At this point, Plaintiff alleges that Defendant abandoned him. Defendant did not seek a rehearing en banc of the panel's decision to deny the writ. Instead, Plaintiff himself filed an emergency motion to stay or recall the mandate, which the Ninth Circuit denied as an untimely motion for reconsideration of the June 28, 2011 order since no mandate had been issued, and the case was closed. ( Gustafson v. USDC-NV, Case No. 10-73787, 9th Cir. Dkt., ECF No. 19). Plaintiff's habeas petition was still pending in the District of Minnesota, however, and Plaintiff alleges that Defendant's duties to represent him continued after the case transferred or that alternatively Defendant should have made other arrangements for Plaintiff's representation.

Plaintiff filed this action against Defendant on November 26, 2013. On May 13, 2014, Defendant filed his first motion to dismiss Plaintiff's malpractice and breach of contract claims, which the Court granted because Plaintiff had failed to plausibly plead damages. (Sept. 9, 2014 Order, ECF No. 22). The Court gave Plaintiff leave to amend his initial complaint to correct the deficiencies. Defendant now moves to dismiss the Amended Complaint either because it fails to allege any cause of action, or because it fails to state a claim for relief pursuant to Rule 12(b)(6).

II. LEGAL STANDARD

The Court acknowledges Defendant's argument that Plaintiff's Amended Complaint does not conform to the structure of a traditional complaint filed in federal court. However, given Plaintiff's status as a pro se litigant and the fact that Defendant has adequate notice of the claims against him, the Court finds that it may accept the filing as Plaintiff's attempt to demonstrate the plausibility of his claims. See Rand v. Rowland, 154 F.3d 952, 957 (9th Cir. 1998) (noting that courts "tolerate informalities from civil pro se litigants"). The Court, therefore, will not regard the filing as a motion for reconsideration as Defendant suggests. Instead, the Court will evaluate the Amended Complaint under the Rule 12(b)(6) standard.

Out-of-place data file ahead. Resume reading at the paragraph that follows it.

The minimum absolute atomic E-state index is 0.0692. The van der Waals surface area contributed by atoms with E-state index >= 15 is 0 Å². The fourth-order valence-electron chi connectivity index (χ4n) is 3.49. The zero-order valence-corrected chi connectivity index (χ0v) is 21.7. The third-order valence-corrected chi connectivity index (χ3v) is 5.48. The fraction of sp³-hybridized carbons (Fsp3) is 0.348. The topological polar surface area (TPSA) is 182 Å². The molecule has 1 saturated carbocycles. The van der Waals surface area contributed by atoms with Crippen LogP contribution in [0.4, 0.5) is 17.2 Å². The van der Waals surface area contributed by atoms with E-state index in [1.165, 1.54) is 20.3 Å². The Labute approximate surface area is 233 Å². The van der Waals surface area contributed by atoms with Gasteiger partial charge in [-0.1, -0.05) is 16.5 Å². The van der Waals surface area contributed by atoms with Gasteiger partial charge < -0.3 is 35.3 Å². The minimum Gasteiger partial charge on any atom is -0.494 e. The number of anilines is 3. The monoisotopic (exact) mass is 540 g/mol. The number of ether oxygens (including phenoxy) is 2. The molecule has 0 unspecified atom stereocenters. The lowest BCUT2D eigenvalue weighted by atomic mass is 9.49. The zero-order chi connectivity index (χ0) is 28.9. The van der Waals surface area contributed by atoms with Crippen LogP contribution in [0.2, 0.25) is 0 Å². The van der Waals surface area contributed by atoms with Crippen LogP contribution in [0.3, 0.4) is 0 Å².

The purpose of a Rule 12(b)(6) motion to dismiss for failure to state a claim is to test the legal sufficiency of a complaint. Navarro v. Block, 250 F.3d 729, 732 (9th Cir. 2001). The issue is not whether a plaintiff will ultimately prevail, but whether the claimant is entitled to offer evidence to support the claims. Gilligan v. Jamco Dev. Corp., 108 F.3d 246, 249 (9th Cir. 1997) (quotations omitted). To avoid a Rule 12(b)(6) dismissal, a complaint does not need detailed factual allegations, but it must plead "enough facts to state a claim to relief that is plausible on its face." Clemens v. Daimler Chrysler Corp., 534 F.3d 1017, 1022 (9th Cir. 2008) (quoting Bell Atl. Corp. v. Twombly, 550 U.S. 544, 555 (2007)); Ashcroft v. Iqbal, 556 U.S. 662, 678 (2009) (stating that a "claim has facial plausibility when the plaintiff pleads factual content that allows the court to draw the reasonable inference that the defendant is liable for the misconduct alleged"). Even though a complaint does not need "detailed factual allegations" to pass Rule 12(b)(6) muster, the factual allegations "must be enough to raise a right to relief above the speculative level... on the assumption that all the allegations in the complaint are true (even if doubtful in fact)." Twombly, 550 U.S. at 555. "A pleading that offers labels and conclusions' or a formulaic recitation of the elements of a cause of action will not do." Iqbal, 556 U.S. at 678. "Nor does a complaint suffice if it tenders naked assertion[s]' devoid of further factual enhancements.'" Id. (quoting Twombly, 550 U.S. at 557).

III. DISCUSSION

Plaintiff's Amended Complaint alleges that Defendant committed legal malpractice by failing to monitor the District's website for notification that an order had been issued regarding the motion to transfer in Plaintiff's habeas case. Plaintiff claims that this failure caused him to miss the deadline by which the interlocutory appeal could have been filed to challenge this District's authority to transfer Plaintiff's habeas case to Minnesota. Plaintiff also claims that Defendant's assistance with filing the writ of mandamus in the Ninth Circuit, as well as the motion for an injunction, was insufficient because he did not seek a rehearing of the panel's decision en banc. ...